– Noticeably fewer anglers turned out for the opening of Minnesota’s fishing season on Otter Tail Lake, the most tread upon walleye hot spot in Otter Tail County.

The fish were biting, but peoples’ hands were freezing up in the snow, wind and rain. In an unusual sight, boats were lined up in the water to get off the lake as early as 10:30 a.m. They returned to parking lots that featured another Opening Day rarity — empty spaces.

In more ways than one, this was the Minnesota Governor’s Fishing Opener that wasn’t. Gov. Tim Walz canceled the event because of COVID-19 and urged Minnesotans to fish close to home.

“Think of the silver lining,” said Erik Osberg, chairman of Otter Tail County’s local organizing committee for the event. “The weather has to be better next year.”

Just two months ago, community leaders from Fergus Falls to New York Mills were bracing for an onslaught of visitors and boat traffic for the annual celebration of fishing and summer tourism. A picnic at Phelps Mill Park in Underwood was going to draw 3,000 people Friday night. The governor’s entourage would have included about 400 guests and media members. All of that is on hold until next year.

Osberg said the cancellation will allow for more-detailed planning. The extra time also will give organizers a chance to sell all the raffle tickets for a new fishing boat donated by locally based Lund Boat Co. Proceeds go to offset a portion of the organizing committee’s expenses.

It’s impossible to measure Saturday’s total turnout, Osberg said. Otter Tail County is home to 1,048 lakes, more than any other county in Minnesota. If a person fished one new lake in the county each week, it would take them 20 years to hit them all. If anglers were dispersed more than usual on Saturday, he said he wouldn’t be surprised.

Osberg hosts his own outdoors television shows. And because he didn’t have to assemble with the governor’s fishing party this year, he chose to fish for trophy walleyes on a small lake north of Battle Lake. He launched at midnight, started getting bites at 2 a.m. and caught and released three walleyes over 20 inches in length. He also caught and released a 17-incher. He hooked all four of the fish trolling with a crankbait.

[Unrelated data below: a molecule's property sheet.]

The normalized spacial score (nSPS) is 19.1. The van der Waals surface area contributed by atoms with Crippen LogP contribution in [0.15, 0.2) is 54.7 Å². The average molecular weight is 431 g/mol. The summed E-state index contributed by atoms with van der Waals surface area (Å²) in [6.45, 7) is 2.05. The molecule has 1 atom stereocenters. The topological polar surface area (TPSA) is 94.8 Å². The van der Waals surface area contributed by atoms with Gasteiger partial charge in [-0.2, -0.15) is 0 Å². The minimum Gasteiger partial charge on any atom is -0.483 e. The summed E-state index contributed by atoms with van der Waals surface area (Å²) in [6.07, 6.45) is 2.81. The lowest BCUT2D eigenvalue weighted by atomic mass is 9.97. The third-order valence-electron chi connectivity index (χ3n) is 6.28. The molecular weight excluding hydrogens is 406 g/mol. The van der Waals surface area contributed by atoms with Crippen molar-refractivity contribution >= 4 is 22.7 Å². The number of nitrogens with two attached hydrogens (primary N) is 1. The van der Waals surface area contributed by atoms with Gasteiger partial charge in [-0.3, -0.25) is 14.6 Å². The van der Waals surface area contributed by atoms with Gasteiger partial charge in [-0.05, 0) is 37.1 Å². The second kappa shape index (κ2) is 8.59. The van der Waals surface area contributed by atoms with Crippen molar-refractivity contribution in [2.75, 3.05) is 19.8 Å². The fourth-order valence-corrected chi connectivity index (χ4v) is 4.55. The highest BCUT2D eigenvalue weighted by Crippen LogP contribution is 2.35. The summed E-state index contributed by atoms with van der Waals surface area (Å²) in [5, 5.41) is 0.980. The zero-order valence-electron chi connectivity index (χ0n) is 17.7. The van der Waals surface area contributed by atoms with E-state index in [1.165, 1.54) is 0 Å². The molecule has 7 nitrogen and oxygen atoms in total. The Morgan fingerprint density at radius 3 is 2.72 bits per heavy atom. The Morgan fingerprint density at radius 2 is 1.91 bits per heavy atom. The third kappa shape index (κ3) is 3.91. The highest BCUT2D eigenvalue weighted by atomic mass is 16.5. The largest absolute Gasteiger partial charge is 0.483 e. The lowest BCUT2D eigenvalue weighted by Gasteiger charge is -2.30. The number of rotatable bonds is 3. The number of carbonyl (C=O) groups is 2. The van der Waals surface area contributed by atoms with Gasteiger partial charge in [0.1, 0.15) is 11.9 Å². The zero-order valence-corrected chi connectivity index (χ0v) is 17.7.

The weather overnight was mild, with no wind or precipitation. But by 8 a.m., light rain was falling. An hour later, the rain changed to snow and didn’t let up until after 4 p.m.

Osberg friend, Randin Olson, owner of Lock Jaw Guide Service, fished from a separate boat and struck gold shortly after 6 a.m. The 27-inch-walleye slammed his jig and shiner minnow in six feet of water. Olson, who caught seven walleyes Saturday while fishing for himself, was one of five guides in the running to accompany Walz for this year’s opener.

On Otter Tail Lake, Lee Bergstrom fished from a 20-foot boat with two others. They launched at about 6 a.m. and called it quits around 10:30 with eight keepers. It would have been nice to stay out on the lake to exploit the good walleye bite, he said, but the elements were too harsh.

As a local fisherman who knows Otter Tail Lake well, he nodded in agreement when asked if the turnout was light.

The lackluster attendance was predicted Friday by Nick Adamczyk, who operates a popular bait shop in Perham with his father, Tom, and brother, Ed.

“The opener is never our biggest weekend,” Adamczyk said. “But this is the slowest I’ve ever seen it.”

In normal years, Gene’s Sport Shop would be bursting at the seams with anglers looking for shiner minnows and last-minute fishing tackle. But on Friday, the number of clerks at the store sometimes outnumbered customers.

“Who knows what people are thinking?” Adamczyk said.